Yes, Apple Is Slowing Down Your Old iPhone. Here’s Why—and How to Fix It

December 20, 2017, 10:05 PM UTC

Apple on Wednesday responded to reports that older iPhones with low-capacity batteries are often slow. In identical statements to AppleInsider and The Verge the company said:

“Our goal is to deliver the best experience for customers, which includes overall performance and prolonging the life of their devices. Lithium-ion batteries become less capable of supplying peak current demands when in cold conditions, have a low battery charge or as they age over time, which can result in the device unexpectedly shutting down to protect its electronic components.

“Last year we released a feature for iPhone 6, iPhone 6s and iPhone SE to smooth out the instantaneous peaks only when needed to prevent the device from unexpectedly shutting down during these conditions. We’ve now extended that feature to iPhone 7 with iOS 11.2, and plan to add support for other products in the future.”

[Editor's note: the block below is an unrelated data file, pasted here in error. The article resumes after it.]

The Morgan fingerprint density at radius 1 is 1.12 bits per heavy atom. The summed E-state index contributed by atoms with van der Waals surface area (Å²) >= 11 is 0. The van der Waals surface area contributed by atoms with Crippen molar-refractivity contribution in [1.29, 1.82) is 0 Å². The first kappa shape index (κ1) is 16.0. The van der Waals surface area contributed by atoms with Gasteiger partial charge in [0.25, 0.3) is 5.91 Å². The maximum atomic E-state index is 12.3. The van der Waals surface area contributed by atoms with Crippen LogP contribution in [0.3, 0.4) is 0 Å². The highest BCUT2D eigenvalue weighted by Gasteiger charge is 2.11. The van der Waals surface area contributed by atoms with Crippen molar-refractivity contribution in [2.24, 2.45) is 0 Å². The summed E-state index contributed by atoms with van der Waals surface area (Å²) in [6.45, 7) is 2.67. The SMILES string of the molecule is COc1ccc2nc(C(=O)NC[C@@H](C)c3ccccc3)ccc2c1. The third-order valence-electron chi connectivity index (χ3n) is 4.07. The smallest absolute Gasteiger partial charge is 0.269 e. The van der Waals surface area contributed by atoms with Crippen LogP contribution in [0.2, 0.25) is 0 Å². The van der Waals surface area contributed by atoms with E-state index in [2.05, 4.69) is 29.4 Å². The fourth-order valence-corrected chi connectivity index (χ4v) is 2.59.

Rather than have the device shut off in unfavorable conditions—older batteries that can’t handle peak draw, cold temperatures, etc.—iOS updates to iPhone 6, iPhone 6s, iPhone SE, and iPhone 7 cause the phone to purposely throttle CPU clock speeds.

As AppleInsider points out, lithium batteries deplete over time. How much Apple throttles your processor depends on the wear and tear on your battery.

Reddit users point out that replacing an iPhone battery ($79 with Apple) leads to “returned performance and CPU clock speeds back to normal,” according to The Verge. This may not work for everyone, though, as battery wear and tear varies. Replacing an iPhone can run anywhere from $349 – $1,149, depending on the model and the amount of storage.